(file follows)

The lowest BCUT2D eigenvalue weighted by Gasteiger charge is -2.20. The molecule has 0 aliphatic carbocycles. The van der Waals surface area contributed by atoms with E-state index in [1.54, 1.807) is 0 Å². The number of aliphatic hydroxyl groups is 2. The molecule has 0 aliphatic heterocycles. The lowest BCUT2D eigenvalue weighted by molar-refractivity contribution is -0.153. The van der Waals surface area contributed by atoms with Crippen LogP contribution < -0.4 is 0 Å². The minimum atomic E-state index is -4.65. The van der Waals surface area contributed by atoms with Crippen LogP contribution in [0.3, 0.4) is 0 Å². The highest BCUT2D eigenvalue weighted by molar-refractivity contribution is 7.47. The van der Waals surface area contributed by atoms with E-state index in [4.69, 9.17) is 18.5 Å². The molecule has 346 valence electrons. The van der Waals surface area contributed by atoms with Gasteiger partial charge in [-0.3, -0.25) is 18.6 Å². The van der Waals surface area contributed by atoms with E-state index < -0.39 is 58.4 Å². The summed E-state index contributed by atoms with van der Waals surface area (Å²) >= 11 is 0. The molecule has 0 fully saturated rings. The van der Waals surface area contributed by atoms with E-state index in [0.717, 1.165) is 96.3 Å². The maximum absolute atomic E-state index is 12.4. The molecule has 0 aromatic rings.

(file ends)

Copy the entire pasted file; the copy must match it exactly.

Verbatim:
The lowest BCUT2D eigenvalue weighted by Gasteiger charge is -2.20. The molecule has 0 aliphatic carbocycles. The van der Waals surface area contributed by atoms with E-state index in [1.54, 1.807) is 0 Å². The number of aliphatic hydroxyl groups is 2. The molecule has 0 aliphatic heterocycles. The lowest BCUT2D eigenvalue weighted by molar-refractivity contribution is -0.153. The van der Waals surface area contributed by atoms with Crippen LogP contribution < -0.4 is 0 Å². The minimum atomic E-state index is -4.65. The van der Waals surface area contributed by atoms with Crippen LogP contribution in [0.3, 0.4) is 0 Å². The highest BCUT2D eigenvalue weighted by molar-refractivity contribution is 7.47. The van der Waals surface area contributed by atoms with E-state index in [4.69, 9.17) is 18.5 Å². The molecule has 346 valence electrons. The van der Waals surface area contributed by atoms with Gasteiger partial charge in [-0.3, -0.25) is 18.6 Å². The van der Waals surface area contributed by atoms with E-state index < -0.39 is 58.4 Å². The summed E-state index contributed by atoms with van der Waals surface area (Å²) >= 11 is 0. The molecule has 0 fully saturated rings. The van der Waals surface area contributed by atoms with E-state index in [0.717, 1.165) is 96.3 Å². The maximum absolute atomic E-state index is 12.4. The molecule has 0 aromatic rings.